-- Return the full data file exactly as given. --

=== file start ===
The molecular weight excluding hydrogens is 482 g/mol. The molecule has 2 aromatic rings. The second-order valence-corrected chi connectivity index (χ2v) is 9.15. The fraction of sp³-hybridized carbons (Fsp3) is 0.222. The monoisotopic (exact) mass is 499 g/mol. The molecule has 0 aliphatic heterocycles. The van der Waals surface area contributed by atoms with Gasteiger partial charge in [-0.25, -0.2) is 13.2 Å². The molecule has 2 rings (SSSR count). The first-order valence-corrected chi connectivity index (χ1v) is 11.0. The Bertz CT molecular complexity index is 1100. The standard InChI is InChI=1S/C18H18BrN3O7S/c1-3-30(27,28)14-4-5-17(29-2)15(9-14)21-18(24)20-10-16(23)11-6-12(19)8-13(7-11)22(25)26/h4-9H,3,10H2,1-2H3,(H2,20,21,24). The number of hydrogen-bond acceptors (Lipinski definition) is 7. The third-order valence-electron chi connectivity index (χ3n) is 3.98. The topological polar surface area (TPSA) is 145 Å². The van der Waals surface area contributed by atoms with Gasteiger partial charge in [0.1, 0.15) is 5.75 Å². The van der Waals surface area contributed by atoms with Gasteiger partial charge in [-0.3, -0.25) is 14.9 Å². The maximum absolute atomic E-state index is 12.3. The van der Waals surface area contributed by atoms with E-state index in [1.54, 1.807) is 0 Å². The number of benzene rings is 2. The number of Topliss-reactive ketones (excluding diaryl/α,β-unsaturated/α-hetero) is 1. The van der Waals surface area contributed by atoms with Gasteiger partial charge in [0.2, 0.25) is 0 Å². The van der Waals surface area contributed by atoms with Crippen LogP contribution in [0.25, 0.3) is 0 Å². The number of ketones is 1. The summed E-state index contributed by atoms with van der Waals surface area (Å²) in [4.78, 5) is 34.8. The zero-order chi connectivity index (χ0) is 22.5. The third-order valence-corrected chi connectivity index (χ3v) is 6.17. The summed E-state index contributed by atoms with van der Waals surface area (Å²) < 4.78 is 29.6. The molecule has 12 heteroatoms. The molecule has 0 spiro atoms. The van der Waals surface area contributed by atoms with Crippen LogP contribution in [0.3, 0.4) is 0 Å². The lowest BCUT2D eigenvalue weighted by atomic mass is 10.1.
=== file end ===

The molecular weight excluding hydrogens is 482 g/mol. The molecule has 2 aromatic rings. The second-order valence-corrected chi connectivity index (χ2v) is 9.15. The fraction of sp³-hybridized carbons (Fsp3) is 0.222. The monoisotopic (exact) mass is 499 g/mol. The molecule has 0 aliphatic heterocycles. The van der Waals surface area contributed by atoms with Gasteiger partial charge in [-0.25, -0.2) is 13.2 Å². The molecule has 2 rings (SSSR count). The first-order valence-corrected chi connectivity index (χ1v) is 11.0. The Bertz CT molecular complexity index is 1100. The standard InChI is InChI=1S/C18H18BrN3O7S/c1-3-30(27,28)14-4-5-17(29-2)15(9-14)21-18(24)20-10-16(23)11-6-12(19)8-13(7-11)22(25)26/h4-9H,3,10H2,1-2H3,(H2,20,21,24). The number of hydrogen-bond acceptors (Lipinski definition) is 7. The third-order valence-electron chi connectivity index (χ3n) is 3.98. The topological polar surface area (TPSA) is 145 Å². The van der Waals surface area contributed by atoms with Gasteiger partial charge in [0.1, 0.15) is 5.75 Å². The van der Waals surface area contributed by atoms with Gasteiger partial charge in [-0.3, -0.25) is 14.9 Å². The maximum absolute atomic E-state index is 12.3. The van der Waals surface area contributed by atoms with E-state index in [1.54, 1.807) is 0 Å². The number of benzene rings is 2. The number of Topliss-reactive ketones (excluding diaryl/α,β-unsaturated/α-hetero) is 1. The van der Waals surface area contributed by atoms with Gasteiger partial charge in [0.2, 0.25) is 0 Å². The van der Waals surface area contributed by atoms with Crippen LogP contribution in [0.25, 0.3) is 0 Å². The number of ketones is 1. The summed E-state index contributed by atoms with van der Waals surface area (Å²) in [4.78, 5) is 34.8. The zero-order chi connectivity index (χ0) is 22.5. The third-order valence-corrected chi connectivity index (χ3v) is 6.17. The summed E-state index contributed by atoms with van der Waals surface area (Å²) < 4.78 is 29.6. The molecule has 12 heteroatoms. The molecule has 0 spiro atoms. The van der Waals surface area contributed by atoms with Crippen LogP contribution in [0.3, 0.4) is 0 Å². The lowest BCUT2D eigenvalue weighted by atomic mass is 10.1.